Joe Henry doesn’t write love songs, although love suffuses almost every syllable he sings. He writes marriage songs, which are neither dewy-eyed odes to blossoming romance nor tell-all dispatches of domestic warfare, but rather something far more sly and wise and sweet. Forget the silly arguments about squeezing the tube of toothpaste from the top or bottom. Henry knows that the real work of marriage, and the real joy, involves the collision of two independent, willful, frequently selfish human beings, thrown together and destined to sort it out over the course of years and decades. What happens there—that strange and seductive alchemy that transforms and ennobles human lives, at least in the best of circumstances—cannot be summarized objectively, and perhaps can best be approached through the realm of gritty poetry, in words that bear witness to the scars, but still soar. That’s what Joe Henry has delivered on Invisible Hour, his 13th album.
And make no mistake, Joe Henry is a poet. He plays guitar (and guitar only; no piano on this album) and sings, and does his song-and-dance man shuffle, but more than any other contemporary songwriter, his words are luminous and mysterious, shimmering with the possibility of transcendence. Unlike Bob Dylan’s Blood on the Tracks or Jackson Browne’s Late for the Sky, poetic confessional singer/songwriter albums with which Invisible Hour can be legitimately compared in terms of overriding lyrical themes and extraordinary musical quality, this one doesn’t end in despair and heartbreak. But the emotional stakes are just as high, the psychic wounds are just as great, and the 11 songs here are just as vulnerable and raw. “Our very blood tastes like honey,” Henry sings on the opening track “Sparrow,” and that arresting image, both alarming and life-affirming, sets the tone for the tales that follow.
Invisible Hour is a folk record—surprisingly so, given Henry’s penchant for the lounge noir blurring of genres that has populated his catalog in the 2000s. Perhaps sensing the need for a different musical treatment given the intensely personal nature of these songs, Henry has stripped the accompaniment back to the bare folk basics: acoustic guitars, mandola and mandocello (with frequent collaborator Greg Leisz adding the filigree) and a restrained but empathic rhythm section. The instrumental star here, however, is Henry’s son Levon, who provides the equivalent of an entire horn section via multi-tracked clarinets and saxophones, and who works entirely outside normal jazz and R&B conventions. His conjuring of a sad, almost funereal mariachi band on the winding ballad “Sign” is a particular highlight. But the focus here is on Joe Henry and the songs. “I want nothing more than for you to hear me now,” he sings on the lovely “Plainspeak,” and Ryan Freeland’s intimate, closely-miked production is intended to facilitate exactly that.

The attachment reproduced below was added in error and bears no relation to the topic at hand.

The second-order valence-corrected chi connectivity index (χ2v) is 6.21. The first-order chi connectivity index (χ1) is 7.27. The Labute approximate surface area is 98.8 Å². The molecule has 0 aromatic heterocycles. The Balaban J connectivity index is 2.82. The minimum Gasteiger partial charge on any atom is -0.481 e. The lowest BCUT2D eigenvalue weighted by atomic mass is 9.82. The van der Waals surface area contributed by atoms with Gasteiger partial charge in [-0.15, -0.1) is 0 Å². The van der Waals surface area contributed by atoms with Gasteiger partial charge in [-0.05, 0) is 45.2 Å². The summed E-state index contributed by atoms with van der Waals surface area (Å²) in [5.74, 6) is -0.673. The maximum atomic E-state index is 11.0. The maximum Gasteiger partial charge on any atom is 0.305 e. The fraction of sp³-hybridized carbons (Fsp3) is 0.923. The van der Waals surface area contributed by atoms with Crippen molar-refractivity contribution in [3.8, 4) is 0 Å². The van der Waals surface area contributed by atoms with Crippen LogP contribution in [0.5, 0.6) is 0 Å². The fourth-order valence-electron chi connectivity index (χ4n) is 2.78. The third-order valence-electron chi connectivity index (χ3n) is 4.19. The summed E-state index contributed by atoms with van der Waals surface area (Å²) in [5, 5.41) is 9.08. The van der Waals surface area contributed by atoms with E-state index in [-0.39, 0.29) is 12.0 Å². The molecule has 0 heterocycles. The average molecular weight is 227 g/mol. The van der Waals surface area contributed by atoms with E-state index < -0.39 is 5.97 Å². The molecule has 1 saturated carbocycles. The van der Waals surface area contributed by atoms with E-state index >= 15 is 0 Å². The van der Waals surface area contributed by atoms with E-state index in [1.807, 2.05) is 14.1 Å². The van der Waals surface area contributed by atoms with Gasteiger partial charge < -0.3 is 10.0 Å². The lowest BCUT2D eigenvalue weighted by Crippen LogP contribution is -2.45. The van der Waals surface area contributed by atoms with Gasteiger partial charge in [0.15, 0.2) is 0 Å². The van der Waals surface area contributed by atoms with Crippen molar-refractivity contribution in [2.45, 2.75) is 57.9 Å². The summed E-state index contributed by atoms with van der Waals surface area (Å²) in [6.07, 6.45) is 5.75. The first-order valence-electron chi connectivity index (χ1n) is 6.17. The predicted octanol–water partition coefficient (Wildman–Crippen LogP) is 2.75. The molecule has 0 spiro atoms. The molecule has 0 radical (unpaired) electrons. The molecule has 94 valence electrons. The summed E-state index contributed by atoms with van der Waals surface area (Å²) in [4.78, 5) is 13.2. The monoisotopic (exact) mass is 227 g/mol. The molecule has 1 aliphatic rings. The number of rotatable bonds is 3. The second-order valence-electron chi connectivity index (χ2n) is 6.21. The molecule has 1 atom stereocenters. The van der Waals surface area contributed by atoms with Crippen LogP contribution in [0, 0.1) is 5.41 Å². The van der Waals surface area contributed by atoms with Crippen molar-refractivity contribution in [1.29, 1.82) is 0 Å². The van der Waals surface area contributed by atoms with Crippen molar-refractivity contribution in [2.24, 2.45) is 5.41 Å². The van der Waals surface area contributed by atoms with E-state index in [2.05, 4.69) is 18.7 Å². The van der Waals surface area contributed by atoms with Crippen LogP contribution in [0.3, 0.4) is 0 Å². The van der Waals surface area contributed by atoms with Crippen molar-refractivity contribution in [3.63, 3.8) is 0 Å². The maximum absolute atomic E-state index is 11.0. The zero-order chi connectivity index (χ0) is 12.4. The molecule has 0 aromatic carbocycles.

And what we hear, in typical Joe Henry fashion, is the sound of mystery. So much for plainspeak. Although this is an album about marriage, it approaches its subject obliquely, circuitously, and Henry is far too much of a mystic and lyrical maverick to present any of this in a straightforwardly narrative fashion. The songs are full of strange portents: the end of days, the shadow of a hand on a mountainside, ghosts hanging in trees, the dead wandering the land. Time—its relentless passage, its irretrievable nature, its ability to heal and reconcile—haunts these songs in almost every line. The same imagery appears, slightly reconfigured, from song to song. And even when the songs borrow from standard singer/songwriter fare, with verses strung together into something resembling a story, as in the nine-minute epic “Sign,” what we encounter is something more like Dylan’s mid-‘60s surrealism and Gabriel Garcia Marquez’s magical fantasy than journalistic reporting. In short, these songs demand not only that you pay close attention to them, but also that you wrestle with them, live with them for a while, let their disquieting images connect in new and unexpected ways. And when the straightforwardness comes, the effect can be startling. I want you to hear me now, indeed:
I take all this to be holy
If futile, uncertain and dire
Our union of fracture, our dread everlasting
This beautiful, desperate desire
That’s from “Grave Angels,” which serves as an opening salvo for the marital ruminations that follow. And that’s as clear as it gets. What remains are the glimpses of hope, the hard-won victories when victory itself seemed like a phantasmal fever dream, the shaky but growing recognition that the scars are badges of glory. That, and 11 impossibly beautiful songs. Invisible Hour is poetic singer/songwriter fare at its best, and this is Joe Henry’s masterpiece.